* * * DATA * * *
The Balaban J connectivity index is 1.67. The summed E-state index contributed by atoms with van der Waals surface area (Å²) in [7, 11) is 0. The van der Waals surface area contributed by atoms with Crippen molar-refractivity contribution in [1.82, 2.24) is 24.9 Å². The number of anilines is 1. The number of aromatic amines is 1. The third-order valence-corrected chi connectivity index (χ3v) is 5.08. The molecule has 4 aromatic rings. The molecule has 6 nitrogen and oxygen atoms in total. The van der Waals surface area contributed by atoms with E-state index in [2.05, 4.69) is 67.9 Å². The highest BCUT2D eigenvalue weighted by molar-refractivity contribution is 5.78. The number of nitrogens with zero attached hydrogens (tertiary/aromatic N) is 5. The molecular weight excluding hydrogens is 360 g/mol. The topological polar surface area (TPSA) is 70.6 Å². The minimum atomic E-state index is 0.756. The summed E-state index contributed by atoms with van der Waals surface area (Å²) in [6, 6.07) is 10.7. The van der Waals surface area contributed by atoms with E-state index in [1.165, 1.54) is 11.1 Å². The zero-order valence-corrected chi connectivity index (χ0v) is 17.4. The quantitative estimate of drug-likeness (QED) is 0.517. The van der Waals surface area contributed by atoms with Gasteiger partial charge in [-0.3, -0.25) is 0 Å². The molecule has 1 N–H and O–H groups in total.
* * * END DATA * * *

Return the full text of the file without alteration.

The Balaban J connectivity index is 1.67. The summed E-state index contributed by atoms with van der Waals surface area (Å²) in [7, 11) is 0. The van der Waals surface area contributed by atoms with Crippen molar-refractivity contribution in [1.82, 2.24) is 24.9 Å². The number of anilines is 1. The number of aromatic amines is 1. The third-order valence-corrected chi connectivity index (χ3v) is 5.08. The molecule has 4 aromatic rings. The molecule has 6 nitrogen and oxygen atoms in total. The van der Waals surface area contributed by atoms with E-state index in [2.05, 4.69) is 67.9 Å². The highest BCUT2D eigenvalue weighted by molar-refractivity contribution is 5.78. The number of nitrogens with zero attached hydrogens (tertiary/aromatic N) is 5. The molecular weight excluding hydrogens is 360 g/mol. The topological polar surface area (TPSA) is 70.6 Å². The minimum atomic E-state index is 0.756. The summed E-state index contributed by atoms with van der Waals surface area (Å²) in [6, 6.07) is 10.7. The van der Waals surface area contributed by atoms with E-state index in [1.165, 1.54) is 11.1 Å². The zero-order valence-corrected chi connectivity index (χ0v) is 17.4. The quantitative estimate of drug-likeness (QED) is 0.517. The van der Waals surface area contributed by atoms with Gasteiger partial charge in [-0.3, -0.25) is 0 Å². The molecule has 1 N–H and O–H groups in total.